Sense and Sensibility

Belgium punches far above its weight on the world stage when it comes of history, culture and food. This includes its folkloric culture. UNESCO has designated several annual Belgian rites as world cultural heritage events. One so honored is the annual bawdy Carnival parade before Lent in the Flemish town of Aalst (Alost in French) outside Brussels. The carnival parade in Aalst is meant to be humorous and the floats are known for being outrageous and breaking taboos. But Aalst went too far last Sunday and Monday.

One float called "Sabbath 2019" had giant figures of ultra-orthodox Jews with large streimel hats, crooked noses, standing on bags of money. One figure had a rat on his shoulder and a cigar in his mouth (see photo below). Members of the group that built the float wore similar costumes and walked along side the float.

The float certainly had shock value. But to us, the shock was to see the reappearance of the Nazi caricature of the venal, subhuman Jew in a country where during World War II, the Nazis exterminated over 41% of its Jewish population. During the Nazi era, this image appeared in Der Stürmer as floats in Carnival parades in Germany. The group which built the float says the theme was really "saving money", that is, saving money on this year's float so that they would have more money to build a much larger and more complex float next year. We suppose that, to this group, the image of the Jew represents "money" and a penny-pinching scrooge - and thus in a way "saving money".

When confronted by complaints from Belgium's main Jewish umbrella organizations, the group seemed flabbergasted, claiming they had no anti-semitic intent. It was just a joke. When the town's Mayor was asked about the impropriety of the float, he said that Carnival season is all about breaking rules and there really should not be a constraint on free expression during this period. He emphasized that the float had to be seen in context and that there was no ill intent.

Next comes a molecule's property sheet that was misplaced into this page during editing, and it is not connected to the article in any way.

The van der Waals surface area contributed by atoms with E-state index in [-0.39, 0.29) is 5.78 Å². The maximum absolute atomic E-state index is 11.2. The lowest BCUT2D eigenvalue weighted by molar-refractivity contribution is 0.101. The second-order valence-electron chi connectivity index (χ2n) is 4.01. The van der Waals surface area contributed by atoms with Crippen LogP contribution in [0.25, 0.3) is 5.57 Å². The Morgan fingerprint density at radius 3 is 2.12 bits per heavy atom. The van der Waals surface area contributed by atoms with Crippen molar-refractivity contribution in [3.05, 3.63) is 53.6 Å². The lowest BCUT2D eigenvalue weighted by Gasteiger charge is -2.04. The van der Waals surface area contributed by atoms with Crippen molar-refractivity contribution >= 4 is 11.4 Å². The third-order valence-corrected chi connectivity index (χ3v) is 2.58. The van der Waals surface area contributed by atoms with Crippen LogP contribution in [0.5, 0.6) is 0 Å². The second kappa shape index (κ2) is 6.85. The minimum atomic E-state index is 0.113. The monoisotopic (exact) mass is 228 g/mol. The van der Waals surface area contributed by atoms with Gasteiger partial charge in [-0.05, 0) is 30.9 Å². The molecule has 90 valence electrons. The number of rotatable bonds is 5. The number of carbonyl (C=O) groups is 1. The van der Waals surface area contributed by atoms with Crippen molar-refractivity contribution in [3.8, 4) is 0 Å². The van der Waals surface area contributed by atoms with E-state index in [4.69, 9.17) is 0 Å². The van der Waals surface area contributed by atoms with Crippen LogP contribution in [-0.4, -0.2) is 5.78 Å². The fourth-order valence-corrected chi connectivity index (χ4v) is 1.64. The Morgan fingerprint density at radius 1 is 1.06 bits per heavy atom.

Yes, context is everything. In the context of the Aalst carnival, this float was just a rowdy play on images. However, one must look at the larger context. These images hark back to a time during the war when these caricatures were omnipresent in Belgium, awful things were happening and the Belgians were not blameless. Portions of Belgian officialdom did not oppose the Nazi efforts to round up all Jews in the country.

Just a month ago, the Flemish historian Herman Van Goethem published the book "1942" showing that the Antwerp wartime Mayor had actively collaborated with the Nazi SS to roundup Jews, penalizing local police who refused to participate in the exercise. A Flemish SS brigade was formed which went to the Eastern Front and participated in the murder of Jews. It has been recently reported that some of these SS veterans are still alive and receiving "Hitler" pensions from Germany. It took decades for the Belgian State to acknowledge its dark role in the Holocaust and to offer apologies to the Belgian Jewish community. Such caricatures trigger trauma in the Belgian Jewish community and cannot be used gratuitously. Moreover, the shocking use of wartime Nazi images is not new to the Aalst carnival. In 2013, a group created a mock cattle truck used for Nazi deportation, accompanied by their members dressed in SS uniform drinking champagne in front of a poster depicting smiling German soldiers carrying canisters of Zyklon B.

Times are changing. Fifty years ago Mel Brooks made a comedy film "The Producers" with a plot based on an attempt to portray Hitler's rise in a Broadway musical. There were dance numbers involving goose-stepping SS soldiers. It was not made to support a new rise of Nazism,. It was made to show how preposterous the idea would be. Today the ghost of anti-semitism has been disinterred in Belgium, Europe and the world at large. Light-hearted attempts to play with anti-Semitic symbols show a fundamental disregard of history, current events and common decency.

Steven Brummel
The President of the IJC